Non-base Compensation and the Gender Pay Gap
LABOUR: Review of Labour Economics and Industrial Relations,
This paper investigates whether non-base compensation contributes to the gender pay gap (GPG). Using administrative data from Germany, we find in wage decompositions that lower bonus payments to women explain about 10 per cent of the gap at the mean and at different quantiles of the unconditional wage distribution whereas the lower prevalence of shift premia and overtime pay among women is unimportant. Among managers, the contribution of bonuses to the mean gap more than doubles and is steadily rising as one moves up the wage distribution. Our findings suggest that gender differences in bonuses are an important contributor to the GPG, particularly in top jobs.
Gender, Credit, and Firm Outcomes
Journal of Financial and Quantitative Analysis,
Small and micro enterprises are usually majority-owned by entrepreneurs. Using a unique sample of loan applications from such firms, we study the role of owners’ gender in bank credit decisions and post-credit-decision firm outcomes. We find that, ceteris paribus, female entrepreneurs are more prudent loan applicants than are males, since they are less likely to apply for credit or to default after loan origination. The relatively more aggressive behavior of male applicants pays off, however, in terms of higher average firm performance after loan origination.
IWH Bankruptcy Research
IWH Bankruptcy Research The Bankruptcy Research Unit of the Halle Institute for...
Paid Vacation Use: The Role of Works Councils
Economic and Industrial Democracy,
The article investigates the relationship between codetermination at the plant level and paid vacation in Germany. From a legal perspective, works councils have no impact on vacation entitlements, but they can affect their use. Employing data from the German Socio-Economic Panel (SOEP), the study finds that male employees who work in an establishment, in which a works council exists, take almost two additional days of paid vacation annually, relative to employees in an establishment without such institution. The effect for females is much smaller, if discernible at all. The data suggest that this gender gap might be due to the fact that women exploit vacation entitlements more comprehensively than men already in the absence of a works council.
The maths behind gut decisions First carefully weigh up the costs and benefits and then make a rational...
The CompNet Competitiveness Database The Competitiveness Research Network (CompNet)...
Gender Stereotypes still in MIND: Information on Relative Performance and Competition Entry
Journal of Behavioral and Experimental Economics,
By conducting a laboratory experiment, I test whether the gender tournament gap diminishes in its size after providing information on the relative performance of the two genders. Indeed, the gap shrinks sizeably, it even becomes statistically insignificant. Hence, individuals’ entry decisions seem to be driven not only by incorrect self-assessments in general but also by incorrect stereotypical beliefs about the genders’ average abilities. Overconfident men opt less often for the tournament and, thereby, increase their expected payoff. Overall efficiency, however, is not affected by the intervention.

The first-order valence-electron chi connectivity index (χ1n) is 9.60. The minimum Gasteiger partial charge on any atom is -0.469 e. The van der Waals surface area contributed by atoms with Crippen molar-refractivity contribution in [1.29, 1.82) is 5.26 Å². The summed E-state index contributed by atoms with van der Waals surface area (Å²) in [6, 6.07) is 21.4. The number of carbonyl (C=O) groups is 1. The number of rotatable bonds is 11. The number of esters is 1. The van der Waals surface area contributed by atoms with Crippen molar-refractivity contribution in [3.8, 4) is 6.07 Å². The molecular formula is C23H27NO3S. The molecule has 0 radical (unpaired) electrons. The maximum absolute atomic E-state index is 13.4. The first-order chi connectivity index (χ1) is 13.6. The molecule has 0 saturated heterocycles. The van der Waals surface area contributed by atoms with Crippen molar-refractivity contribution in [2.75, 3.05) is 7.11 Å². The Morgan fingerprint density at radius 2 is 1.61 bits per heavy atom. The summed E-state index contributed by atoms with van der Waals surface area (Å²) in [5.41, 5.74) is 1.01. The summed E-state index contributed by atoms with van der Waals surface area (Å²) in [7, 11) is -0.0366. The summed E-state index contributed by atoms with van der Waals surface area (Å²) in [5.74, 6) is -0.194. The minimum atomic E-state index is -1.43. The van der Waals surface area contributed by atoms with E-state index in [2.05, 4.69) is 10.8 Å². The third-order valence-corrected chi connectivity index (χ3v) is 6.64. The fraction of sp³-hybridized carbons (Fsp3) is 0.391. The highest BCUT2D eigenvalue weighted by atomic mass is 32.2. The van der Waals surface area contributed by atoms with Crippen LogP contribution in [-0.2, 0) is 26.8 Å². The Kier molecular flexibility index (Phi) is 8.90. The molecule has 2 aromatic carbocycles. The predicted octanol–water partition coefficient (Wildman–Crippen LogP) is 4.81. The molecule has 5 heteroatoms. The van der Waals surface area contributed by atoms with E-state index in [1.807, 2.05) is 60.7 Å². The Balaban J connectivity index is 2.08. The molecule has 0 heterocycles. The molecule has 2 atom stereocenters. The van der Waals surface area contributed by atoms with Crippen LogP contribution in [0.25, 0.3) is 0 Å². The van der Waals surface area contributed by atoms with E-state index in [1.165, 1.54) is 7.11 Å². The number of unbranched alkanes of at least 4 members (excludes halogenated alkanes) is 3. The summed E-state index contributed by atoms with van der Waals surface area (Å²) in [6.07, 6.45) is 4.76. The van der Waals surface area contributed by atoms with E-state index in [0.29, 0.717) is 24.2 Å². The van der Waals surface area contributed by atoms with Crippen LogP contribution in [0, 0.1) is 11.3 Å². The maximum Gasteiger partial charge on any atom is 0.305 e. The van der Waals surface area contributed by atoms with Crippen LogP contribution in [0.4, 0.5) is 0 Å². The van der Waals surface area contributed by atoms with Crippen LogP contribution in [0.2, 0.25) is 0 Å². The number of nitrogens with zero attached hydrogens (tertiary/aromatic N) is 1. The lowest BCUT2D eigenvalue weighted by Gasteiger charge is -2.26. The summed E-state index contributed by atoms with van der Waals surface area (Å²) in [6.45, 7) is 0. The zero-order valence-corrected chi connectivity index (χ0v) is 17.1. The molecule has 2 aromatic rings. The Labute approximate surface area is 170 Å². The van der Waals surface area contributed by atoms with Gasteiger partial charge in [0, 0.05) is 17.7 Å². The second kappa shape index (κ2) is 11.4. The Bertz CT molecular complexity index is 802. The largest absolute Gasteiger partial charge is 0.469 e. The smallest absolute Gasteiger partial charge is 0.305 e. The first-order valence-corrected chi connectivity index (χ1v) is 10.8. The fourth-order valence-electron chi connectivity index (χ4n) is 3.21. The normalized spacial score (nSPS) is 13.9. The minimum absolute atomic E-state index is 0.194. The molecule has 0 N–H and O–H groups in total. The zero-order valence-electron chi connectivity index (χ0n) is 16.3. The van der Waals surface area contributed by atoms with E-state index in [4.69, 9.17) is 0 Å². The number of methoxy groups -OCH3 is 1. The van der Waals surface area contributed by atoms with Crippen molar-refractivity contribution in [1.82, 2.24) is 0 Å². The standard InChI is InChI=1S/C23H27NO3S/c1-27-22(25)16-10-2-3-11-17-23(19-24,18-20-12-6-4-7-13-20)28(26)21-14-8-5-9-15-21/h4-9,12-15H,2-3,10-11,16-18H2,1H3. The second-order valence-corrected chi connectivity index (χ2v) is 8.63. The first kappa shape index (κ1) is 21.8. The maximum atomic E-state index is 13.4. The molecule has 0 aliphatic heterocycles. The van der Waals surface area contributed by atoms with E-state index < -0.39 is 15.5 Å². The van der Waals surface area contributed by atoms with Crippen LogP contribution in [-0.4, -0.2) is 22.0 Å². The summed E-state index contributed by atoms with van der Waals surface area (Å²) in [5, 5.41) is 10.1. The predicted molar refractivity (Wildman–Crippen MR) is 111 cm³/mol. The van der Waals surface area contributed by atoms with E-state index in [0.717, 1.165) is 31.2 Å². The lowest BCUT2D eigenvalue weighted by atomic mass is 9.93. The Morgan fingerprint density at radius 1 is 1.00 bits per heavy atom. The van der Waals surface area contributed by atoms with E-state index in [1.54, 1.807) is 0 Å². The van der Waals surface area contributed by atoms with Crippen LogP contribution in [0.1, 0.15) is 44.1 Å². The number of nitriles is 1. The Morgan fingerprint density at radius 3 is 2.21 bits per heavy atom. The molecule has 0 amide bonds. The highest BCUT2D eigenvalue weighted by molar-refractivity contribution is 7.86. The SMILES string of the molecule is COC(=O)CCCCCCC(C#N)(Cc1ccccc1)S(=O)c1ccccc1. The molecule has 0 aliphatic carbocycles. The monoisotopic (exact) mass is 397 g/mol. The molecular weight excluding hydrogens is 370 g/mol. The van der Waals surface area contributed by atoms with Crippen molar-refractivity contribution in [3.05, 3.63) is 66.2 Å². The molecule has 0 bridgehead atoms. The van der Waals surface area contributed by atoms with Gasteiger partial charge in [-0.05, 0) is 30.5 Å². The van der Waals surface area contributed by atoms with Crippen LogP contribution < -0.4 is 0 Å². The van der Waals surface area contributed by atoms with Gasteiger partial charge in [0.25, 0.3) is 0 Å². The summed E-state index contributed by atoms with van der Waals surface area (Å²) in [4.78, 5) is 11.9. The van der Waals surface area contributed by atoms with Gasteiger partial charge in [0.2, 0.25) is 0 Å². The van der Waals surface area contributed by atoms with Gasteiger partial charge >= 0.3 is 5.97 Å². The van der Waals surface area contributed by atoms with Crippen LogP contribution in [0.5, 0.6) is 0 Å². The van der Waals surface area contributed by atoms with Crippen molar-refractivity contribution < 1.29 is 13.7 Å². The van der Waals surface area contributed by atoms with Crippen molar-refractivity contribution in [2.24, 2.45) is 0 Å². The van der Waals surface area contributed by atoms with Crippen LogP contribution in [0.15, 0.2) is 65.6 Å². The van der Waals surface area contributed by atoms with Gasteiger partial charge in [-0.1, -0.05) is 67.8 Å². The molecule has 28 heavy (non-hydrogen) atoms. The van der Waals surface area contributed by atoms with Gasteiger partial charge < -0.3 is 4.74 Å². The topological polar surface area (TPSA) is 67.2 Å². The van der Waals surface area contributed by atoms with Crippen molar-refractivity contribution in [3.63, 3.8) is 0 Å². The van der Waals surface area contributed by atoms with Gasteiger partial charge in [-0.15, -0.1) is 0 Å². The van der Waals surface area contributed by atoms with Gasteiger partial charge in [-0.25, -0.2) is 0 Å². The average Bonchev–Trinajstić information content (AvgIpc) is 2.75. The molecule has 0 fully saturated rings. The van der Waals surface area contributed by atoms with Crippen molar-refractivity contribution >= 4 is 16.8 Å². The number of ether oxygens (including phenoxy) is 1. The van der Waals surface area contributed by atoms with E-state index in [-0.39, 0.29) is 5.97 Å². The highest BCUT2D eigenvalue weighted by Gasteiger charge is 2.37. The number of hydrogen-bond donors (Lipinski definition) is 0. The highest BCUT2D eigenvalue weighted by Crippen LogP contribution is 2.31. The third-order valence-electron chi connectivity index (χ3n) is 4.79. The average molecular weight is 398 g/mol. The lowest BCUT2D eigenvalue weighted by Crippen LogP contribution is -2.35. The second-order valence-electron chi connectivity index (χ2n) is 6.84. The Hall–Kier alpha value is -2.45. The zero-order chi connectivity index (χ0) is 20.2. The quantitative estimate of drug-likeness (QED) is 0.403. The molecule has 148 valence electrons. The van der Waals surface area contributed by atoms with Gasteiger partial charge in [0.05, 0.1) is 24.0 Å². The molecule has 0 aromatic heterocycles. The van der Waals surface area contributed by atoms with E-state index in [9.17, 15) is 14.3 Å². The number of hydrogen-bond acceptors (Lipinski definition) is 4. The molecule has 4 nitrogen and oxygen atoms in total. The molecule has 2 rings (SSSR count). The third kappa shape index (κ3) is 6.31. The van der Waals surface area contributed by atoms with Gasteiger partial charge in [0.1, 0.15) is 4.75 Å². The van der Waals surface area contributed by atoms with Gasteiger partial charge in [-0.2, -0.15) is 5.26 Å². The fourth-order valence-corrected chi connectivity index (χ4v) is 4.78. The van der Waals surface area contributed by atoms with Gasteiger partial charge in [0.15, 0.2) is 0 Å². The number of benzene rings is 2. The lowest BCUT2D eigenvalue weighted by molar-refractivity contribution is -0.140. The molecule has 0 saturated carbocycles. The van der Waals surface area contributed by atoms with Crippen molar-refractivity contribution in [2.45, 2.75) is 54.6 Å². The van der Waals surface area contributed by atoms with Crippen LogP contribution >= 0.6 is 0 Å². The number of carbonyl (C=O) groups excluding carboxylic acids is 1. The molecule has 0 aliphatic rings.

Mind the Gap: The Difference Between U.S. and European Loan Rates
Review of Financial Studies,
We analyze pricing differences between U.S. and European syndicated loans over the 1992–2014 period. We explicitly distinguish credit lines from term loans. For credit lines, U.S. borrowers pay significantly higher spreads, but lower fees, resulting in similar total costs of borrowing in both markets. Credit line usage is more cyclical in the United States, which provides a rationale for the pricing structure difference. For term loans, we analyze the channels of the cross-country loan price differential and document the importance of: the composition of term loan borrowers and the loan supply by institutional investors and foreign banks.
Gender Wage Discrimination: Does the Extent of Competition in Labor Markets Explain why Female Workers are Paid Less than Men?
IZA World of Labor,
There are pronounced and persistent wage differences between men and women in all parts of the world. A significant element of these wage disparities can be attributed to differences in worker and workplace characteristics, which are likely to mirror differences in worker productivity. However, a large part of these differences remains unexplained, and it is common to attribute them to discrimination by the employer that is rooted in prejudice against female workers. Yet recent empirical evidence suggests that, to a large extent, the gaps reflect “monopsonistic” wage discrimination—that is, employers exploiting their wage-setting power over women—rather than any sort of prejudice.
The Levelling Effect of Product Market Competition on Gender Wage Discrimination
IZA Journal of Labor Economics,
Using linked employer–employee panel data for West Germany that include direct information on the competition faced by plants, we investigate the effect of product market competition on the gender pay gap. Controlling for match fixed effects, we find that intensified competition significantly lowers the unexplained gap in plants with neither collective agreements nor a works council. Conversely, there is no effect in plants with these types of worker codetermination, which are unlikely to have enough discretion to adjust wages in the short run. We also document a larger competition effect in plants with few females in their workforces. Our findings are in line with Beckerian taste-based employer wage discrimination that is limited by competitive forces.